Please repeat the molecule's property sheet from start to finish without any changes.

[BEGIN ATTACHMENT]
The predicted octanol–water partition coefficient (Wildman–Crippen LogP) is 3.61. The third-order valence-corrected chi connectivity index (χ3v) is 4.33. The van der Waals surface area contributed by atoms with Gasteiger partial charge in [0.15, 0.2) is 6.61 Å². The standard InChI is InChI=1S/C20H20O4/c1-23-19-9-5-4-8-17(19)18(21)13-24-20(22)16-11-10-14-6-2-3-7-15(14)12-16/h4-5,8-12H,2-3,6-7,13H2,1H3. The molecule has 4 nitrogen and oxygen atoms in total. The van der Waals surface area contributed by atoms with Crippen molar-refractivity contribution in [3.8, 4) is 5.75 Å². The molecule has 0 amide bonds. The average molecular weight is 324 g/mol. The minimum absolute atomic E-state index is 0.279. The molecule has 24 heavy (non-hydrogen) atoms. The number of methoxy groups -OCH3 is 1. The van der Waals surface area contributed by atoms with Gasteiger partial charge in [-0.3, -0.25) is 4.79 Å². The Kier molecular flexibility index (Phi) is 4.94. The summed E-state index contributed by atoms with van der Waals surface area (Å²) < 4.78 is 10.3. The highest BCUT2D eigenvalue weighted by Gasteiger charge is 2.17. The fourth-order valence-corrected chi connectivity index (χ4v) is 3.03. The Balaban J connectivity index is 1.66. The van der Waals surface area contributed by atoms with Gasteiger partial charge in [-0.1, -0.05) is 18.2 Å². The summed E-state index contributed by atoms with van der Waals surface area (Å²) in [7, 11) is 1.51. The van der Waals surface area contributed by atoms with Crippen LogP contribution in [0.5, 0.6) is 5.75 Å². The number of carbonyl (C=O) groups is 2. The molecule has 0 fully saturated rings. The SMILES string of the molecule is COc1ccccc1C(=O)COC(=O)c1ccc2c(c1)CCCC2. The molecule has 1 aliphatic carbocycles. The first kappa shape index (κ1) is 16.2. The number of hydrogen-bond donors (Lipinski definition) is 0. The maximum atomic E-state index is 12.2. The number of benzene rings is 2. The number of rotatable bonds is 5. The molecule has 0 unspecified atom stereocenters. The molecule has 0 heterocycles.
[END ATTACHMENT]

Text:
The predicted octanol–water partition coefficient (Wildman–Crippen LogP) is 3.61. The third-order valence-corrected chi connectivity index (χ3v) is 4.33. The van der Waals surface area contributed by atoms with Gasteiger partial charge in [0.15, 0.2) is 6.61 Å². The standard InChI is InChI=1S/C20H20O4/c1-23-19-9-5-4-8-17(19)18(21)13-24-20(22)16-11-10-14-6-2-3-7-15(14)12-16/h4-5,8-12H,2-3,6-7,13H2,1H3. The molecule has 4 nitrogen and oxygen atoms in total. The van der Waals surface area contributed by atoms with Crippen molar-refractivity contribution in [3.8, 4) is 5.75 Å². The molecule has 0 amide bonds. The average molecular weight is 324 g/mol. The minimum absolute atomic E-state index is 0.279. The molecule has 24 heavy (non-hydrogen) atoms. The number of methoxy groups -OCH3 is 1. The van der Waals surface area contributed by atoms with Gasteiger partial charge in [-0.3, -0.25) is 4.79 Å². The Kier molecular flexibility index (Phi) is 4.94. The summed E-state index contributed by atoms with van der Waals surface area (Å²) < 4.78 is 10.3. The highest BCUT2D eigenvalue weighted by Gasteiger charge is 2.17. The fourth-order valence-corrected chi connectivity index (χ4v) is 3.03. The Balaban J connectivity index is 1.66. The van der Waals surface area contributed by atoms with Gasteiger partial charge in [-0.1, -0.05) is 18.2 Å². The summed E-state index contributed by atoms with van der Waals surface area (Å²) in [7, 11) is 1.51. The van der Waals surface area contributed by atoms with Crippen LogP contribution in [0.5, 0.6) is 5.75 Å². The number of carbonyl (C=O) groups is 2. The molecule has 0 fully saturated rings. The SMILES string of the molecule is COc1ccccc1C(=O)COC(=O)c1ccc2c(c1)CCCC2. The molecule has 1 aliphatic carbocycles. The first kappa shape index (κ1) is 16.2. The number of hydrogen-bond donors (Lipinski definition) is 0. The maximum atomic E-state index is 12.2. The number of benzene rings is 2. The number of rotatable bonds is 5. The molecule has 0 unspecified atom stereocenters. The molecule has 0 heterocycles.